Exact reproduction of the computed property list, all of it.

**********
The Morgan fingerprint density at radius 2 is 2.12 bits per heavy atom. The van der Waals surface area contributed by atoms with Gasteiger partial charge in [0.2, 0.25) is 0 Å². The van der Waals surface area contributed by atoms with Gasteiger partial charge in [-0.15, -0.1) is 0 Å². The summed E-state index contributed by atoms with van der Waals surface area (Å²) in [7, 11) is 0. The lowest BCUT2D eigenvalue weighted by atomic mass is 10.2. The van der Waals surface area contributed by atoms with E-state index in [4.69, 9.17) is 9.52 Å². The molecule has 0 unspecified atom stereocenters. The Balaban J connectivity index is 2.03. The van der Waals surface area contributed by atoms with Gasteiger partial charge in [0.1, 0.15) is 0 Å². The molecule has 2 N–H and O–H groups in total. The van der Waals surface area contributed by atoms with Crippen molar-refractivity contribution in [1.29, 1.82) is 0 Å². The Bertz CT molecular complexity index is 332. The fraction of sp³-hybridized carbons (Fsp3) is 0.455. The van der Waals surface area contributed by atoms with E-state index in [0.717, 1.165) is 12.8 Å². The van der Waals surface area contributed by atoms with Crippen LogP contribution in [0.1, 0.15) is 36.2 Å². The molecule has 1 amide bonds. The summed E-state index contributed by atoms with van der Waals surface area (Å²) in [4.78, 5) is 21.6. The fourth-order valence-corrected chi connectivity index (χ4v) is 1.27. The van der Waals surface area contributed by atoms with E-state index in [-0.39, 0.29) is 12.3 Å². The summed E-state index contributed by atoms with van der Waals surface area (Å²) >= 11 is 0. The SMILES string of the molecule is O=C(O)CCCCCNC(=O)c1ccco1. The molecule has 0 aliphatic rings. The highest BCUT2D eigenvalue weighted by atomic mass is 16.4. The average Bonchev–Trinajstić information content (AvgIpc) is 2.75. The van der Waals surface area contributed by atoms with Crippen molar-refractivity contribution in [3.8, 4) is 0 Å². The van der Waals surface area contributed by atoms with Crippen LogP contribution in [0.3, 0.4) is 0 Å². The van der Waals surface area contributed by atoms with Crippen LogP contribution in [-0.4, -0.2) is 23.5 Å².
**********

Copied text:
The Morgan fingerprint density at radius 2 is 2.12 bits per heavy atom. The van der Waals surface area contributed by atoms with Gasteiger partial charge in [0.2, 0.25) is 0 Å². The van der Waals surface area contributed by atoms with Gasteiger partial charge in [-0.15, -0.1) is 0 Å². The summed E-state index contributed by atoms with van der Waals surface area (Å²) in [7, 11) is 0. The lowest BCUT2D eigenvalue weighted by atomic mass is 10.2. The van der Waals surface area contributed by atoms with E-state index in [4.69, 9.17) is 9.52 Å². The molecule has 0 unspecified atom stereocenters. The Balaban J connectivity index is 2.03. The van der Waals surface area contributed by atoms with Gasteiger partial charge in [0.1, 0.15) is 0 Å². The molecule has 2 N–H and O–H groups in total. The van der Waals surface area contributed by atoms with Crippen molar-refractivity contribution in [1.29, 1.82) is 0 Å². The Bertz CT molecular complexity index is 332. The fraction of sp³-hybridized carbons (Fsp3) is 0.455. The van der Waals surface area contributed by atoms with E-state index in [0.717, 1.165) is 12.8 Å². The van der Waals surface area contributed by atoms with Crippen LogP contribution in [0.1, 0.15) is 36.2 Å². The molecule has 1 amide bonds. The summed E-state index contributed by atoms with van der Waals surface area (Å²) in [4.78, 5) is 21.6. The fourth-order valence-corrected chi connectivity index (χ4v) is 1.27. The van der Waals surface area contributed by atoms with E-state index in [-0.39, 0.29) is 12.3 Å². The summed E-state index contributed by atoms with van der Waals surface area (Å²) >= 11 is 0. The SMILES string of the molecule is O=C(O)CCCCCNC(=O)c1ccco1. The molecule has 0 aliphatic rings. The highest BCUT2D eigenvalue weighted by atomic mass is 16.4. The average Bonchev–Trinajstić information content (AvgIpc) is 2.75. The van der Waals surface area contributed by atoms with Crippen molar-refractivity contribution in [3.8, 4) is 0 Å². The van der Waals surface area contributed by atoms with Crippen LogP contribution in [0.3, 0.4) is 0 Å². The van der Waals surface area contributed by atoms with Crippen LogP contribution in [-0.4, -0.2) is 23.5 Å².